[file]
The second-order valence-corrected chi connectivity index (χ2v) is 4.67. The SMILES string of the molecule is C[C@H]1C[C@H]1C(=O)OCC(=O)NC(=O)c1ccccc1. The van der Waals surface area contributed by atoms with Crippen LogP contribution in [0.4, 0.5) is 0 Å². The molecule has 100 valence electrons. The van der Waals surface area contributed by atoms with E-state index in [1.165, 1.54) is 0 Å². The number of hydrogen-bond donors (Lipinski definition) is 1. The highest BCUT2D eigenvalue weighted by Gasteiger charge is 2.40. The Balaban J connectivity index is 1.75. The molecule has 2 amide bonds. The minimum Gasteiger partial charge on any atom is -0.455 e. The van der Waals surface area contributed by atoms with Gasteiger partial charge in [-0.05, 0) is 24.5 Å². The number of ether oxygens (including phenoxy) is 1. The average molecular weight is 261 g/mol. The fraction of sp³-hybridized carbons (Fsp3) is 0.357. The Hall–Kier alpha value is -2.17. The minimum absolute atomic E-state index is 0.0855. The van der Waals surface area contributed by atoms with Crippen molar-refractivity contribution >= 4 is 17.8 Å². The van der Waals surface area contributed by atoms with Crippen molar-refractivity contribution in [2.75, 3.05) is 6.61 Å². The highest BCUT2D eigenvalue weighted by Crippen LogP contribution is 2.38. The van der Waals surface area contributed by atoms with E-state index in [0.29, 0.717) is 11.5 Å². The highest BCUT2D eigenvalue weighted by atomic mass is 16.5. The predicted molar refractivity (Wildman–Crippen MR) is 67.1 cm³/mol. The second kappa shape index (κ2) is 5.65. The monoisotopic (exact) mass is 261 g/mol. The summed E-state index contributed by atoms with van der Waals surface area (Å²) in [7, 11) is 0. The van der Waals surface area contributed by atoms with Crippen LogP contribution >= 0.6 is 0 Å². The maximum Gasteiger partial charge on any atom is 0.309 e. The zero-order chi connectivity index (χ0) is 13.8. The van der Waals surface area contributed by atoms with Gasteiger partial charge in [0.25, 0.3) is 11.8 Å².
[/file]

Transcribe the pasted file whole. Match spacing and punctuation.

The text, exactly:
The second-order valence-corrected chi connectivity index (χ2v) is 4.67. The SMILES string of the molecule is C[C@H]1C[C@H]1C(=O)OCC(=O)NC(=O)c1ccccc1. The van der Waals surface area contributed by atoms with Crippen LogP contribution in [0.4, 0.5) is 0 Å². The molecule has 100 valence electrons. The van der Waals surface area contributed by atoms with E-state index in [1.165, 1.54) is 0 Å². The number of hydrogen-bond donors (Lipinski definition) is 1. The highest BCUT2D eigenvalue weighted by Gasteiger charge is 2.40. The Balaban J connectivity index is 1.75. The molecule has 2 amide bonds. The minimum Gasteiger partial charge on any atom is -0.455 e. The van der Waals surface area contributed by atoms with Gasteiger partial charge in [-0.05, 0) is 24.5 Å². The number of ether oxygens (including phenoxy) is 1. The average molecular weight is 261 g/mol. The fraction of sp³-hybridized carbons (Fsp3) is 0.357. The Hall–Kier alpha value is -2.17. The minimum absolute atomic E-state index is 0.0855. The van der Waals surface area contributed by atoms with Crippen molar-refractivity contribution >= 4 is 17.8 Å². The van der Waals surface area contributed by atoms with Crippen molar-refractivity contribution in [2.75, 3.05) is 6.61 Å². The highest BCUT2D eigenvalue weighted by Crippen LogP contribution is 2.38. The van der Waals surface area contributed by atoms with E-state index in [0.29, 0.717) is 11.5 Å². The highest BCUT2D eigenvalue weighted by atomic mass is 16.5. The predicted molar refractivity (Wildman–Crippen MR) is 67.1 cm³/mol. The second kappa shape index (κ2) is 5.65. The monoisotopic (exact) mass is 261 g/mol. The summed E-state index contributed by atoms with van der Waals surface area (Å²) in [7, 11) is 0. The van der Waals surface area contributed by atoms with Crippen LogP contribution >= 0.6 is 0 Å². The maximum Gasteiger partial charge on any atom is 0.309 e. The zero-order chi connectivity index (χ0) is 13.8. The van der Waals surface area contributed by atoms with Gasteiger partial charge in [0.25, 0.3) is 11.8 Å².